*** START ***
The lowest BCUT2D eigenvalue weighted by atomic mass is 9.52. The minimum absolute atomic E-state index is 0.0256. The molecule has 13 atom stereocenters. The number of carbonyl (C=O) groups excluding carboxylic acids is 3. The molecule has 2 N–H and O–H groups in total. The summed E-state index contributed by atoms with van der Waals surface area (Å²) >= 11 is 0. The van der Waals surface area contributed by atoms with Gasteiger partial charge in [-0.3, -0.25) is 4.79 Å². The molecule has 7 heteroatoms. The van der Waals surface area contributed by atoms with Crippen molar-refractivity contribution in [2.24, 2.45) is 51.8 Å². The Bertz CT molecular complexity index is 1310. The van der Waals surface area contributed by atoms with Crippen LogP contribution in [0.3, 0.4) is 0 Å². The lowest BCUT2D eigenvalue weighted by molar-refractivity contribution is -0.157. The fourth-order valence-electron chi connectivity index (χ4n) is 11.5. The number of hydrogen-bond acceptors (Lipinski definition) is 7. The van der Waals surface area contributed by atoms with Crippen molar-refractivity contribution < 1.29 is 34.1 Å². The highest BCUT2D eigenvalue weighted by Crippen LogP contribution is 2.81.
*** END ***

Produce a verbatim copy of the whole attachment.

The lowest BCUT2D eigenvalue weighted by atomic mass is 9.52. The minimum absolute atomic E-state index is 0.0256. The molecule has 13 atom stereocenters. The number of carbonyl (C=O) groups excluding carboxylic acids is 3. The molecule has 2 N–H and O–H groups in total. The summed E-state index contributed by atoms with van der Waals surface area (Å²) >= 11 is 0. The van der Waals surface area contributed by atoms with Gasteiger partial charge in [-0.3, -0.25) is 4.79 Å². The molecule has 7 heteroatoms. The van der Waals surface area contributed by atoms with Crippen molar-refractivity contribution in [2.24, 2.45) is 51.8 Å². The Bertz CT molecular complexity index is 1310. The van der Waals surface area contributed by atoms with Crippen LogP contribution in [0.3, 0.4) is 0 Å². The lowest BCUT2D eigenvalue weighted by molar-refractivity contribution is -0.157. The fourth-order valence-electron chi connectivity index (χ4n) is 11.5. The number of hydrogen-bond acceptors (Lipinski definition) is 7. The van der Waals surface area contributed by atoms with Crippen molar-refractivity contribution < 1.29 is 34.1 Å². The highest BCUT2D eigenvalue weighted by Crippen LogP contribution is 2.81.